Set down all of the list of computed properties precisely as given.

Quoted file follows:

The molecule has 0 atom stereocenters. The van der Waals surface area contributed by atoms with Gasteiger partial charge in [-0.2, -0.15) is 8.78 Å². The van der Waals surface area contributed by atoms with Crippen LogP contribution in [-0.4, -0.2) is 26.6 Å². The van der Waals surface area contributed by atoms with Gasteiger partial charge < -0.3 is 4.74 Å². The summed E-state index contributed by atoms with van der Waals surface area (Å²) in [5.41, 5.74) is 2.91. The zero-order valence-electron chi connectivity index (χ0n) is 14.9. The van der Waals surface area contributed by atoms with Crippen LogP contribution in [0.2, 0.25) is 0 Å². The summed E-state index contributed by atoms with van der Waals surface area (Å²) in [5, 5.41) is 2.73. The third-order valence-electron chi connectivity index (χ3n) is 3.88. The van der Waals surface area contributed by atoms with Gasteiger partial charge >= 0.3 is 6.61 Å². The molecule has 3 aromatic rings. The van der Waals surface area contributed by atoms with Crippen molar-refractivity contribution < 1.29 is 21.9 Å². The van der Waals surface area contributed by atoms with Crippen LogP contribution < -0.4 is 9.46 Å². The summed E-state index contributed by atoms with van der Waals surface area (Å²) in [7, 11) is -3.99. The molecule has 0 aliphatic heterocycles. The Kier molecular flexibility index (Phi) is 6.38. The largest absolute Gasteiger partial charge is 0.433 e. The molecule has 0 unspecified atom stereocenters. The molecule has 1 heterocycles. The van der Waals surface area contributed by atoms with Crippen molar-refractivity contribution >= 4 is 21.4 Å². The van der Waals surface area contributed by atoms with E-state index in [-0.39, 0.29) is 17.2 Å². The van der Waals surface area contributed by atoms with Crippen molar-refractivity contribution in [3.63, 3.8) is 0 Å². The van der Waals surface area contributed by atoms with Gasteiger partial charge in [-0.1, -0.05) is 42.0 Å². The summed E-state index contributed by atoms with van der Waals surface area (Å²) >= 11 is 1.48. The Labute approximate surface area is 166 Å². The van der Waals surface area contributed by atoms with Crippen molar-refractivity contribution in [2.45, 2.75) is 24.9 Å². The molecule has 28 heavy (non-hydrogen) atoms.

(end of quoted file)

The molecule has 0 atom stereocenters. The van der Waals surface area contributed by atoms with Gasteiger partial charge in [-0.2, -0.15) is 8.78 Å². The van der Waals surface area contributed by atoms with Crippen LogP contribution in [-0.4, -0.2) is 26.6 Å². The van der Waals surface area contributed by atoms with Gasteiger partial charge < -0.3 is 4.74 Å². The summed E-state index contributed by atoms with van der Waals surface area (Å²) in [5.41, 5.74) is 2.91. The zero-order valence-electron chi connectivity index (χ0n) is 14.9. The van der Waals surface area contributed by atoms with Crippen LogP contribution in [0.2, 0.25) is 0 Å². The summed E-state index contributed by atoms with van der Waals surface area (Å²) in [5, 5.41) is 2.73. The third-order valence-electron chi connectivity index (χ3n) is 3.88. The van der Waals surface area contributed by atoms with Gasteiger partial charge >= 0.3 is 6.61 Å². The molecule has 3 aromatic rings. The van der Waals surface area contributed by atoms with Crippen molar-refractivity contribution < 1.29 is 21.9 Å². The van der Waals surface area contributed by atoms with Crippen LogP contribution < -0.4 is 9.46 Å². The summed E-state index contributed by atoms with van der Waals surface area (Å²) in [7, 11) is -3.99. The molecule has 0 aliphatic heterocycles. The Kier molecular flexibility index (Phi) is 6.38. The largest absolute Gasteiger partial charge is 0.433 e. The molecule has 0 unspecified atom stereocenters. The molecule has 1 heterocycles. The van der Waals surface area contributed by atoms with Crippen molar-refractivity contribution >= 4 is 21.4 Å². The van der Waals surface area contributed by atoms with E-state index in [-0.39, 0.29) is 17.2 Å². The van der Waals surface area contributed by atoms with Crippen molar-refractivity contribution in [3.63, 3.8) is 0 Å². The van der Waals surface area contributed by atoms with Gasteiger partial charge in [-0.1, -0.05) is 42.0 Å². The summed E-state index contributed by atoms with van der Waals surface area (Å²) >= 11 is 1.48. The Labute approximate surface area is 166 Å². The van der Waals surface area contributed by atoms with Crippen molar-refractivity contribution in [2.45, 2.75) is 24.9 Å². The molecule has 28 heavy (non-hydrogen) atoms.